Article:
The educational and entertaining Chautauqua tradition in the US is a form of performance in which skilled performers take on the dress, mannerisms, speech patterns and affect of famous historical, military, artistic figures from the past. As a form of reenactment, Chautauqua involves attention to detail, accuracy and believability and is thus tied up in the tricky politics of authenticity.
Chautauquans perform for large audiences and one of the most interesting aspects of their performances occurs during the question and answer session. The performers first take questions from the audience while in character and then later drop their character and answer questions as the performer. During a performance as Thomas Jefferson, for example, the audience would ask the former US president how he justified owning slaves; following this the audience would then interact with the performer out of character and discuss this issue of slavery. What makes this aspect of Chautauqua significant is the sense of the “reflexive loop” that it provides for both the performer and the audience. Very simply, a reflexive loop implies that one think about the thing at hand (very deeply) and then alter his or her view of it based on that reflection.
In terms of themed and immersive spaces, reflexive approaches have a key role to play. Some years ago, I heard a wonderful presentation by members of design firm WATG who were working on a new resort project in Luxor, Egypt. The most telling part of their presentation was when the designers fully admitted that in designing their new vision for Luxor they had to consider what had come before—most notably, the versions of Egypt and the Luxor that are known due to the Luxor hotel and casino in Las Vegas.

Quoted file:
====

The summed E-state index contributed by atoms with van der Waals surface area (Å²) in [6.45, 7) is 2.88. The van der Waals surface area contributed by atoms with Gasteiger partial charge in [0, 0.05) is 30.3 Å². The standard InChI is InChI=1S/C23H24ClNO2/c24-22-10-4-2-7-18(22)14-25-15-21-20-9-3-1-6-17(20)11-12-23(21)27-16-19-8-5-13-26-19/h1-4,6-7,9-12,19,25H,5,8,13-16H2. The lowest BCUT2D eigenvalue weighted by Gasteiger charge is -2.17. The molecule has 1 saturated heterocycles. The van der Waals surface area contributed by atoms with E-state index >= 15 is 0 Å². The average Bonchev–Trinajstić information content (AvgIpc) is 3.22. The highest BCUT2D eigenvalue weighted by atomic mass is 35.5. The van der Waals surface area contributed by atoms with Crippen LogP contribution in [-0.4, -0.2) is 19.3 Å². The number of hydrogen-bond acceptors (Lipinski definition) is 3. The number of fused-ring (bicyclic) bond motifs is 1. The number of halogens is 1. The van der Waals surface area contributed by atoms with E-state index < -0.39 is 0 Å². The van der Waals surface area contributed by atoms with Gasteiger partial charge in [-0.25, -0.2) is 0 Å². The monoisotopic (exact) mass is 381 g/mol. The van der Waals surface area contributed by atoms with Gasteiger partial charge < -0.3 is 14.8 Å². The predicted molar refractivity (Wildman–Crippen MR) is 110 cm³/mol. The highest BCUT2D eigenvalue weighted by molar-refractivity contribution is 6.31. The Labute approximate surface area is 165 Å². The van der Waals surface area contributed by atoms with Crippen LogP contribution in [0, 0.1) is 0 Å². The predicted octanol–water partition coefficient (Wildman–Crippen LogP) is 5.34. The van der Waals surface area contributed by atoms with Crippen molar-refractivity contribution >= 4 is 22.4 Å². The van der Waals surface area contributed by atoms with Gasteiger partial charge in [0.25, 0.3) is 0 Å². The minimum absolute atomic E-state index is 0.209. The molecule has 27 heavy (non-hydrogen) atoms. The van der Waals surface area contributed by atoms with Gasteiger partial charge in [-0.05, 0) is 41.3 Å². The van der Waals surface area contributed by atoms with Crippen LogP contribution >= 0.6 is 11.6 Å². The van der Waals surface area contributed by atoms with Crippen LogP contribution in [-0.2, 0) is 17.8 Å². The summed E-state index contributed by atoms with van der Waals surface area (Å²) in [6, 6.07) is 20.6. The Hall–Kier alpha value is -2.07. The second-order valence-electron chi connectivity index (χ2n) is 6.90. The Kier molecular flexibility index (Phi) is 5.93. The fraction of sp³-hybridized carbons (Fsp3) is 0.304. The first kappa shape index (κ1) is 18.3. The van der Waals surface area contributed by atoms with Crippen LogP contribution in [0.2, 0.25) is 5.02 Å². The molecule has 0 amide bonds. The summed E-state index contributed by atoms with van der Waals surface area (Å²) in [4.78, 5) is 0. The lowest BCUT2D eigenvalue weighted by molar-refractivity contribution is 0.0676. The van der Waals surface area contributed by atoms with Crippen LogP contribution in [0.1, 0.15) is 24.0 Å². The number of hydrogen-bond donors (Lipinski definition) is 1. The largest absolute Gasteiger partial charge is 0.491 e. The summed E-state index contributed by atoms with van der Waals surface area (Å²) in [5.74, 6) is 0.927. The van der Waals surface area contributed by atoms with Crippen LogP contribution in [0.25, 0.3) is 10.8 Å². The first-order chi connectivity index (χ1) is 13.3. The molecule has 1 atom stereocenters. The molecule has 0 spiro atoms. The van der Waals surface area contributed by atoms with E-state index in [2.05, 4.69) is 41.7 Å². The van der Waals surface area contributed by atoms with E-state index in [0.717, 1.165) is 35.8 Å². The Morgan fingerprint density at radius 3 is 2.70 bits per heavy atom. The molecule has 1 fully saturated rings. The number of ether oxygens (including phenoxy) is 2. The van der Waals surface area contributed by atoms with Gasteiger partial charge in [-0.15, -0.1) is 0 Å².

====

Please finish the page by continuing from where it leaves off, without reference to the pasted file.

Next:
Such openness, honesty and reflection on the design of themed and immersive spaces suggest a certain sense of anxiety that accompanies the quest for authenticity in architecture and design. The anxiety here is the realisation that themed and immersive spaces do not exist in a vacuum. They are bound up in the many versions, visions, interpretations that have come before the current project in terms of other designs and realisations, will come in the present as the imagined space is realised and used by guests, and will be found in the future in which that space is altered and in which other spaces – perhaps copies or new versions of it – will emerge.
Authenticity and philosophy
In these contexts of design, we see that authenticity is much more than a simple matter of sorting out originals and copies and we note additional ways in which philosophers have considered authenticity. German philosopher Friedrich Nietzsche, for example, viewed an authentic person as one not afraid to reflect on his or her deepest anxieties of life. Similarly, the French existentialist philosopher Jean-Paul Sartre offered that authenticity related to the responsibility that one accepts for his or her existence.
We also find an interesting point of connection to the work of German philosopher Edmund Husserl who spoke of authenticity in reference to a community of love or Liebesgemeinschaft. Such a community would, says Husserl, reflect common language, values and important forms of empathy. Perhaps the anxieties of conscious design could be tempered with the realisation that the future discussions of authenticity in themed and immersive spaces may include more communal, participatory and critical engagements by designers, guests and social critics.